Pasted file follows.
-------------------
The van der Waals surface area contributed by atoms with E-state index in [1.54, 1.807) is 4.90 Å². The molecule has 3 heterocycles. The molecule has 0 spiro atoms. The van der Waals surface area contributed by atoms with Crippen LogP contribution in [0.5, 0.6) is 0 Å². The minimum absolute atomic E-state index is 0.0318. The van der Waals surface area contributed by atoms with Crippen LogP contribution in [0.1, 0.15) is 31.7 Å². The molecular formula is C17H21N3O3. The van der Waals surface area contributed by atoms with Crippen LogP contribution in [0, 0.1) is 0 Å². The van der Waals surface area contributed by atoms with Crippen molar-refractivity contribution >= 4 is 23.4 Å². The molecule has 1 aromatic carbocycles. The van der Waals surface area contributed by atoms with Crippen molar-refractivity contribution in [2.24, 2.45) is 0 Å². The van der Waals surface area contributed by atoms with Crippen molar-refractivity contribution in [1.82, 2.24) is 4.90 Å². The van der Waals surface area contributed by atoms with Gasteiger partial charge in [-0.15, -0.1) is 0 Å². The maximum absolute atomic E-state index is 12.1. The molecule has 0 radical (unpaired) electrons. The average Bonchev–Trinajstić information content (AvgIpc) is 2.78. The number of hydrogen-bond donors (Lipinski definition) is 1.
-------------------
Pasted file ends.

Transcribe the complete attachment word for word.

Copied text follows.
The van der Waals surface area contributed by atoms with E-state index in [1.54, 1.807) is 4.90 Å². The molecule has 3 heterocycles. The molecule has 0 spiro atoms. The van der Waals surface area contributed by atoms with Crippen LogP contribution in [0.5, 0.6) is 0 Å². The minimum absolute atomic E-state index is 0.0318. The van der Waals surface area contributed by atoms with Crippen LogP contribution in [0.1, 0.15) is 31.7 Å². The molecular formula is C17H21N3O3. The van der Waals surface area contributed by atoms with Crippen LogP contribution in [0, 0.1) is 0 Å². The van der Waals surface area contributed by atoms with Crippen molar-refractivity contribution >= 4 is 23.4 Å². The molecule has 1 aromatic carbocycles. The van der Waals surface area contributed by atoms with Crippen molar-refractivity contribution in [2.24, 2.45) is 0 Å². The van der Waals surface area contributed by atoms with Crippen molar-refractivity contribution in [1.82, 2.24) is 4.90 Å². The van der Waals surface area contributed by atoms with Gasteiger partial charge in [-0.15, -0.1) is 0 Å². The maximum absolute atomic E-state index is 12.1. The molecule has 0 radical (unpaired) electrons. The average Bonchev–Trinajstić information content (AvgIpc) is 2.78. The number of hydrogen-bond donors (Lipinski definition) is 1.